Friday, January 21, 2011

Butterick 1847 - Women's and Misses' Coverall, and Leggings

Mid 1940s (World War II.)

Here's the description from the back of the envelope:
A Jumper Style Coverall, designed to give the full skirt protection that much farm work and gardening requires.  Roomy pockets are conveniently placed.  The front opening makes it easy to put on and take off. Knee-length leggings are included.
One of the problems that the U.S. Department of Agriculture (USDA) had to contend with during both world wars was a shortage of agricultural labor.  Men who didn't enlist were recruited to work in industries supporting the war effort, making them unavailable to work their own farms or to work as hired hands.  Women stepped up to fill the short fall, sometimes by enlisting in the Women's Land Army, often by taking on more responsibilities on their family's or local farms.

Overalls for women started to be marketed during World War I,  and women had started wearing trousers in public in the 1930s, generally as sporty wear, so by the start of WWII the idea of women in trousers wasn't entirely new. Yet the USDA seems to have felt there was a need to offer some support for women who needed to do dirty agricultural work but weren't ready to wear trousers or overalls.  A sturdy apron and leggings were apparently seen to be a workable solution.  Here's a terrific image of women at the USDA designing work clothes for women at this period.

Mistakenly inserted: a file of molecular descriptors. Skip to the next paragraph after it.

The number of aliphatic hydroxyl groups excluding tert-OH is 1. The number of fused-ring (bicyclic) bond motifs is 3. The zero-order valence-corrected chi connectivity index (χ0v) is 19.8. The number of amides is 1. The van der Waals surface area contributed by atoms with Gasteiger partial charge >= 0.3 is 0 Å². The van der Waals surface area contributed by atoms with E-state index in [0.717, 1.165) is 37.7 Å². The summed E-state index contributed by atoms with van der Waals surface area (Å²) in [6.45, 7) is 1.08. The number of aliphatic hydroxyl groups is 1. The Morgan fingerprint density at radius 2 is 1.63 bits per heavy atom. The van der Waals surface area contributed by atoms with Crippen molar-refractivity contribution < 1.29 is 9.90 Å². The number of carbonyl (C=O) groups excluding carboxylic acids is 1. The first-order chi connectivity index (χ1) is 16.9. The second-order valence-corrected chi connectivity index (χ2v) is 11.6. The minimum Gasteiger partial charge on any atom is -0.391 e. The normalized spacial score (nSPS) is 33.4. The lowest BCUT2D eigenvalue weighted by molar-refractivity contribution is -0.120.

Many thanks to Jim Christensen for pointing out that this very ensemble was described and illustrated in Clarice Louisba Scott's book Work Clothes for Women, issued by the USDA in June, 1942.

By WWII "coverall" is a fairly common term for this type of apron.  ("Overall" seems to have been used in Great Britain.) Patterns for leggings for girls show up throughout the '30s and '40s, usually as part of a winter ensemble including a coat and hat.  This is the first time I've seen a leggings pattern for women.  The option to use 1/2" studs (snap fasteners) is uncommon.

This is an unprinted pattern and does not appear to have been used.

Originally published on 21 January 2011, updated with additional documentary evidence on 23 January, 2011.